To survive, organisms must both accurately represent stimuli in the outside world, and use that representation to generate beneficial behavioral actions. Historically, these two processes ? the mapping from stimuli to neural responses, and the mapping from neural activity to behavior ? have largely been treated separately. Of the two, the former has received the most attention. Often referred to as the ?neural coding problem,? its goal is to determine which features of neural activity carry information about external stimuli. This approach has led to many empirical and theoretical proposals about the spatial and temporal features of neural population activity, or ?neural codes,? that represent sensory information. However, there is still no consensus about the neural code for most sensory stimuli in most areas of the nervous system. The lack of consensus arises in part because, while it is established that certain features of neural population responses carry information about specific stimuli, it is unclear whether the brain uses (?reads?) the information in these features to form sensory perceptions. We have developed a theoretical framework, based on the intersection of coding and readout, to approach this problem. Experimentally informing this framework requires manipulating patterns of neuronal activity based on, and at the same spatiotemporal scale as, their natural firing patterns during sensory perception. This work must be done in behaving animals because it is essential to know which neural codes guide behavioral decisions. In the first phase of this project (funded by the BRAIN Initiative), we developed the technology necessary for realizing this goal. In the present proposal, we will extend our patterned neuronal stimulation technology and apply it to answer long-standing questions about neural coding and readout in the visual, olfactory, and auditory systems. We will pioneer the capacity to determine which neurons within a network are encoding behaviorally relevant information, and also to determine the extent to which temporal patterns of those neurons? activity are being used to guide behavior. Finally, we will study these neural coding principles across changes in behavioral state and during learning to determine how internal context and past experience shape coding and readout. The contributions of the proposed work will be three-fold. First, we will provide the neuroscience community with the tools needed to test theories of how neural populations encode and decode information throughout the brain. Second, we will reveal fundamental principles of spatiotemporal neural coding and readout in the visual, olfactory, and auditory systems of behaving animals. And third, our unifying theoretical framework for cracking neural codes will allow the broader neuroscience community to resolve ongoing debates regarding neural coding that have been previously stalemated by considering only half of the coding/readout problem.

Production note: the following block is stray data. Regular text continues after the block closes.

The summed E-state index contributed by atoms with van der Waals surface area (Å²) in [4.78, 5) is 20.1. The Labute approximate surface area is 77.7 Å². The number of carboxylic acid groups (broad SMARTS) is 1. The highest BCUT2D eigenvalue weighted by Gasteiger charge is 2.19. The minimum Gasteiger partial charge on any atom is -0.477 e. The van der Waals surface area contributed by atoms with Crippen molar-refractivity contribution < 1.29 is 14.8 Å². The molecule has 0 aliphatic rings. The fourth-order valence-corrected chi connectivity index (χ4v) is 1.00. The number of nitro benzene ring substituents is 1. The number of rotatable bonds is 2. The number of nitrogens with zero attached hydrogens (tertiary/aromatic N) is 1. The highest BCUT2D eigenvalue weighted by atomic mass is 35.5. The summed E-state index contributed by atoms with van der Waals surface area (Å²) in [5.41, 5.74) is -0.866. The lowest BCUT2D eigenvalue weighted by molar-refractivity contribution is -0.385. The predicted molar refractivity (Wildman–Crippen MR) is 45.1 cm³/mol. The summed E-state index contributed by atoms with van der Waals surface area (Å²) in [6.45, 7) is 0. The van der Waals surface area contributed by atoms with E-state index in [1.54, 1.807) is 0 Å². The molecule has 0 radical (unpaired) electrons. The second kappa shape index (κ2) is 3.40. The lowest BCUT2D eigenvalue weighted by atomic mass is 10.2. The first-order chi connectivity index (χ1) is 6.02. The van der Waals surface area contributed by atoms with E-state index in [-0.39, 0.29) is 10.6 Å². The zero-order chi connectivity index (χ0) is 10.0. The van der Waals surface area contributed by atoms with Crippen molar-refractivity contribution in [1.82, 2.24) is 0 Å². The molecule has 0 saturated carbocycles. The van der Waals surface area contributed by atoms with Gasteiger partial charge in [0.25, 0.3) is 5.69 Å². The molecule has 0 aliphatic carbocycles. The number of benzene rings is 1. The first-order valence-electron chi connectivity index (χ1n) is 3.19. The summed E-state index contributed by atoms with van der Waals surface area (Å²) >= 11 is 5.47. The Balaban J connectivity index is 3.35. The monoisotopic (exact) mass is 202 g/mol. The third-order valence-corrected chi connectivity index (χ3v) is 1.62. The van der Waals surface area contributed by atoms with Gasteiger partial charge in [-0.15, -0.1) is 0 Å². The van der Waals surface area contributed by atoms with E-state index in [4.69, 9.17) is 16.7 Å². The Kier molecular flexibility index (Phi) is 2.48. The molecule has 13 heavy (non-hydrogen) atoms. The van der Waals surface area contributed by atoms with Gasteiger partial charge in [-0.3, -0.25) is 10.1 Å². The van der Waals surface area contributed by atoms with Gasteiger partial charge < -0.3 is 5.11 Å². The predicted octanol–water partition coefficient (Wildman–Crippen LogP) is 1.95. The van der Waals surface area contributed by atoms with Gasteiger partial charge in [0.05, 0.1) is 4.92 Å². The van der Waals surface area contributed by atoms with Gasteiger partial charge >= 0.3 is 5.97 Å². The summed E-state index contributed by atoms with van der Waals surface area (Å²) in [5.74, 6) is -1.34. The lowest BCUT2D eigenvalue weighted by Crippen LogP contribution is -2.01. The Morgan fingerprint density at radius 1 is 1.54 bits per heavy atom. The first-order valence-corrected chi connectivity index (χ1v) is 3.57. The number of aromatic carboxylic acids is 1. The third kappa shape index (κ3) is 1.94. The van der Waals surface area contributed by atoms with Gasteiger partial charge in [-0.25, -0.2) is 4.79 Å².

Understanding how specialized circuits encode information that is used by other brain regions to perform the computations that guide behavior requires a multidisciplinary melding of behavioral, theoretical, and neurotechnological approaches that are only now becoming feasible. We will develop the capacity to manipulate patterns of neural activity with unprecedented precision and apply this ability to determine principles of the neural code in visual, olfactory, and auditory systems, all unified within a theoretical framework that considers the intersection of sensory encoding and behavioral readout. Gaining a better understanding of basic neuronal mechanisms related to sensation and action will improve assessment, diagnosis and treatment of many debilitating nervous system disorders.